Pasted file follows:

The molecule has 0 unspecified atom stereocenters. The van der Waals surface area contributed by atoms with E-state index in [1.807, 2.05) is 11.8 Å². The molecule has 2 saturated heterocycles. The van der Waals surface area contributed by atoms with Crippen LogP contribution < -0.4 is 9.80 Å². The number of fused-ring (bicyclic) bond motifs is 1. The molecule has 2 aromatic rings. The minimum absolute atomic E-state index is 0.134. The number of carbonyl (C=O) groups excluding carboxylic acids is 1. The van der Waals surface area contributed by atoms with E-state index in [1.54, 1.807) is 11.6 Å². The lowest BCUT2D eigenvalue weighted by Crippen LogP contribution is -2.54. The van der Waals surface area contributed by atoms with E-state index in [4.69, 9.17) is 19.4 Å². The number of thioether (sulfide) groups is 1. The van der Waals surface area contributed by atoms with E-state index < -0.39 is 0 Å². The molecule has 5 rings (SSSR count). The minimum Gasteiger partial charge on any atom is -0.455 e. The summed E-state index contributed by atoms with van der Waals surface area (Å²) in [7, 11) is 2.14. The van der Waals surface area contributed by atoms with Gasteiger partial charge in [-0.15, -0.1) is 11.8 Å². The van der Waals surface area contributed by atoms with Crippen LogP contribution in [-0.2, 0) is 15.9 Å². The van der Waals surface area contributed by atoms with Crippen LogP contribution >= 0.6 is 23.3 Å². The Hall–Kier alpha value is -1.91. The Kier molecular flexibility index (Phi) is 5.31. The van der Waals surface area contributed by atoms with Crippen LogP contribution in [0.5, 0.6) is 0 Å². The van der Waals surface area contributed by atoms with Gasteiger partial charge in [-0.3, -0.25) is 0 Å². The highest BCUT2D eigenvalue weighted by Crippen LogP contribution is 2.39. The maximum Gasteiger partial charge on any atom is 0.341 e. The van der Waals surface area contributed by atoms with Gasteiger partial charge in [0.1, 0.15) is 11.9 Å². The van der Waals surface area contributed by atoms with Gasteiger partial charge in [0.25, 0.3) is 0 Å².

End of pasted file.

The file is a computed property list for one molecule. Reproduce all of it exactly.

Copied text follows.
The molecule has 0 unspecified atom stereocenters. The van der Waals surface area contributed by atoms with E-state index in [1.807, 2.05) is 11.8 Å². The molecule has 2 saturated heterocycles. The van der Waals surface area contributed by atoms with Crippen LogP contribution < -0.4 is 9.80 Å². The number of fused-ring (bicyclic) bond motifs is 1. The molecule has 2 aromatic rings. The minimum absolute atomic E-state index is 0.134. The number of carbonyl (C=O) groups excluding carboxylic acids is 1. The van der Waals surface area contributed by atoms with E-state index in [1.54, 1.807) is 11.6 Å². The lowest BCUT2D eigenvalue weighted by Crippen LogP contribution is -2.54. The van der Waals surface area contributed by atoms with E-state index in [4.69, 9.17) is 19.4 Å². The number of thioether (sulfide) groups is 1. The van der Waals surface area contributed by atoms with E-state index < -0.39 is 0 Å². The molecule has 5 rings (SSSR count). The minimum Gasteiger partial charge on any atom is -0.455 e. The summed E-state index contributed by atoms with van der Waals surface area (Å²) in [7, 11) is 2.14. The van der Waals surface area contributed by atoms with Gasteiger partial charge in [-0.15, -0.1) is 11.8 Å². The van der Waals surface area contributed by atoms with Crippen LogP contribution in [-0.2, 0) is 15.9 Å². The van der Waals surface area contributed by atoms with Crippen LogP contribution >= 0.6 is 23.3 Å². The Hall–Kier alpha value is -1.91. The Kier molecular flexibility index (Phi) is 5.31. The van der Waals surface area contributed by atoms with Crippen LogP contribution in [0.5, 0.6) is 0 Å². The van der Waals surface area contributed by atoms with Gasteiger partial charge in [-0.3, -0.25) is 0 Å². The highest BCUT2D eigenvalue weighted by Crippen LogP contribution is 2.39. The maximum Gasteiger partial charge on any atom is 0.341 e. The van der Waals surface area contributed by atoms with Gasteiger partial charge in [0.1, 0.15) is 11.9 Å². The van der Waals surface area contributed by atoms with Gasteiger partial charge in [0.25, 0.3) is 0 Å².